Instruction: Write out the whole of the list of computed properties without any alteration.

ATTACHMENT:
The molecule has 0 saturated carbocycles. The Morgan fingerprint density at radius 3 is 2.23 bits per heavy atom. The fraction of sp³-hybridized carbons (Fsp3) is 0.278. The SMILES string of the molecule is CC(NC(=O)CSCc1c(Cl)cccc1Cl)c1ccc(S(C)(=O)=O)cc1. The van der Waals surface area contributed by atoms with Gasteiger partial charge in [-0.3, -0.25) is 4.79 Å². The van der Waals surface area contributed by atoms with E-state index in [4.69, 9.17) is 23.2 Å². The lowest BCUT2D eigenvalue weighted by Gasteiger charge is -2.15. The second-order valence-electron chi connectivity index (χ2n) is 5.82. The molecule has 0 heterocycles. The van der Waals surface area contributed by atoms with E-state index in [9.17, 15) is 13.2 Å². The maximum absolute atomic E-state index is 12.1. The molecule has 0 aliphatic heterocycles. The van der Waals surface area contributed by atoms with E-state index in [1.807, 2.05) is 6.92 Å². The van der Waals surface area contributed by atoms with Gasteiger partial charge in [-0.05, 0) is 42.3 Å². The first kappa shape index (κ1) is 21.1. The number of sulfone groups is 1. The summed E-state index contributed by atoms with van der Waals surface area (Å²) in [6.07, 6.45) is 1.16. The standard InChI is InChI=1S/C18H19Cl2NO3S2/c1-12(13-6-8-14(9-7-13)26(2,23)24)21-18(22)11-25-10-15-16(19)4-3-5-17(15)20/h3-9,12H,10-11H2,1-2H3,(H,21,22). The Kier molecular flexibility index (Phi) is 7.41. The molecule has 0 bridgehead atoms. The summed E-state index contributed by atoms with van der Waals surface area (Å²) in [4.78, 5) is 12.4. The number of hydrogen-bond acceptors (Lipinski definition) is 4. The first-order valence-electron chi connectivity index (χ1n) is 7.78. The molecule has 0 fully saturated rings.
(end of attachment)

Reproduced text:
The molecule has 0 saturated carbocycles. The Morgan fingerprint density at radius 3 is 2.23 bits per heavy atom. The fraction of sp³-hybridized carbons (Fsp3) is 0.278. The SMILES string of the molecule is CC(NC(=O)CSCc1c(Cl)cccc1Cl)c1ccc(S(C)(=O)=O)cc1. The van der Waals surface area contributed by atoms with Gasteiger partial charge in [-0.3, -0.25) is 4.79 Å². The van der Waals surface area contributed by atoms with E-state index in [4.69, 9.17) is 23.2 Å². The lowest BCUT2D eigenvalue weighted by Gasteiger charge is -2.15. The second-order valence-electron chi connectivity index (χ2n) is 5.82. The molecule has 0 heterocycles. The van der Waals surface area contributed by atoms with E-state index in [9.17, 15) is 13.2 Å². The maximum absolute atomic E-state index is 12.1. The molecule has 0 aliphatic heterocycles. The van der Waals surface area contributed by atoms with E-state index in [1.807, 2.05) is 6.92 Å². The van der Waals surface area contributed by atoms with Gasteiger partial charge in [-0.05, 0) is 42.3 Å². The first kappa shape index (κ1) is 21.1. The number of sulfone groups is 1. The summed E-state index contributed by atoms with van der Waals surface area (Å²) in [6.07, 6.45) is 1.16. The standard InChI is InChI=1S/C18H19Cl2NO3S2/c1-12(13-6-8-14(9-7-13)26(2,23)24)21-18(22)11-25-10-15-16(19)4-3-5-17(15)20/h3-9,12H,10-11H2,1-2H3,(H,21,22). The Kier molecular flexibility index (Phi) is 7.41. The molecule has 0 bridgehead atoms. The summed E-state index contributed by atoms with van der Waals surface area (Å²) in [4.78, 5) is 12.4. The number of hydrogen-bond acceptors (Lipinski definition) is 4. The first-order valence-electron chi connectivity index (χ1n) is 7.78. The molecule has 0 fully saturated rings.